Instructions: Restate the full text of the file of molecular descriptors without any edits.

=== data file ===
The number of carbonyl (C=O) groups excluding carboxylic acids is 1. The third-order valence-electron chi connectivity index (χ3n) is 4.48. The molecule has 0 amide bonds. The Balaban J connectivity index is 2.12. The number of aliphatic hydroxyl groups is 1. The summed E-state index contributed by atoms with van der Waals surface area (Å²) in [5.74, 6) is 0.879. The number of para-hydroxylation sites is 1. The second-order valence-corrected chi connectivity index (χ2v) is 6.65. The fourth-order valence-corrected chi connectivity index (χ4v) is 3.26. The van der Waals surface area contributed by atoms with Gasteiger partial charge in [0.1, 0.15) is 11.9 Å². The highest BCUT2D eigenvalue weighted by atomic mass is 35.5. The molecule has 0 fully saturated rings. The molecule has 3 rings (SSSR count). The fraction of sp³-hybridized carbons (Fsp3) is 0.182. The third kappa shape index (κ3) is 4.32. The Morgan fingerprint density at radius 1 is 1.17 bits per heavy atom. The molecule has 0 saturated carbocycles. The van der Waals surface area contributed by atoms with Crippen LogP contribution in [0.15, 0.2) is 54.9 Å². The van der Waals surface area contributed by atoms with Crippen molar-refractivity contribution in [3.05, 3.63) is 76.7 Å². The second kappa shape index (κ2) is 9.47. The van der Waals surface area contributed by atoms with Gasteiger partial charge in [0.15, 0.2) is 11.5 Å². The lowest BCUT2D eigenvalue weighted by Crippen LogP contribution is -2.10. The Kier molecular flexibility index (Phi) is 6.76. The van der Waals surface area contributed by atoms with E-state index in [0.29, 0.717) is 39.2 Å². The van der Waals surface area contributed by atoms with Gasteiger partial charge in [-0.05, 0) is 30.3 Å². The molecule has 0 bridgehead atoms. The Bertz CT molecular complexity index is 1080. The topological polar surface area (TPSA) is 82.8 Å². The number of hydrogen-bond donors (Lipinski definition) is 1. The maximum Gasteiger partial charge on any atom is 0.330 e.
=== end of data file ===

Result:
The number of carbonyl (C=O) groups excluding carboxylic acids is 1. The third-order valence-electron chi connectivity index (χ3n) is 4.48. The molecule has 0 amide bonds. The Balaban J connectivity index is 2.12. The number of aliphatic hydroxyl groups is 1. The summed E-state index contributed by atoms with van der Waals surface area (Å²) in [5.74, 6) is 0.879. The number of para-hydroxylation sites is 1. The second-order valence-corrected chi connectivity index (χ2v) is 6.65. The fourth-order valence-corrected chi connectivity index (χ4v) is 3.26. The van der Waals surface area contributed by atoms with Gasteiger partial charge in [0.1, 0.15) is 11.9 Å². The highest BCUT2D eigenvalue weighted by atomic mass is 35.5. The molecule has 0 fully saturated rings. The molecule has 3 rings (SSSR count). The fraction of sp³-hybridized carbons (Fsp3) is 0.182. The third kappa shape index (κ3) is 4.32. The Morgan fingerprint density at radius 1 is 1.17 bits per heavy atom. The molecule has 0 saturated carbocycles. The van der Waals surface area contributed by atoms with Crippen LogP contribution in [0.15, 0.2) is 54.9 Å². The van der Waals surface area contributed by atoms with Crippen molar-refractivity contribution in [3.05, 3.63) is 76.7 Å². The second kappa shape index (κ2) is 9.47. The van der Waals surface area contributed by atoms with Gasteiger partial charge in [0.15, 0.2) is 11.5 Å². The lowest BCUT2D eigenvalue weighted by Crippen LogP contribution is -2.10. The Kier molecular flexibility index (Phi) is 6.76. The van der Waals surface area contributed by atoms with E-state index in [0.29, 0.717) is 39.2 Å². The van der Waals surface area contributed by atoms with Gasteiger partial charge in [-0.05, 0) is 30.3 Å². The molecule has 0 bridgehead atoms. The Bertz CT molecular complexity index is 1080. The topological polar surface area (TPSA) is 82.8 Å². The number of hydrogen-bond donors (Lipinski definition) is 1. The maximum Gasteiger partial charge on any atom is 0.330 e.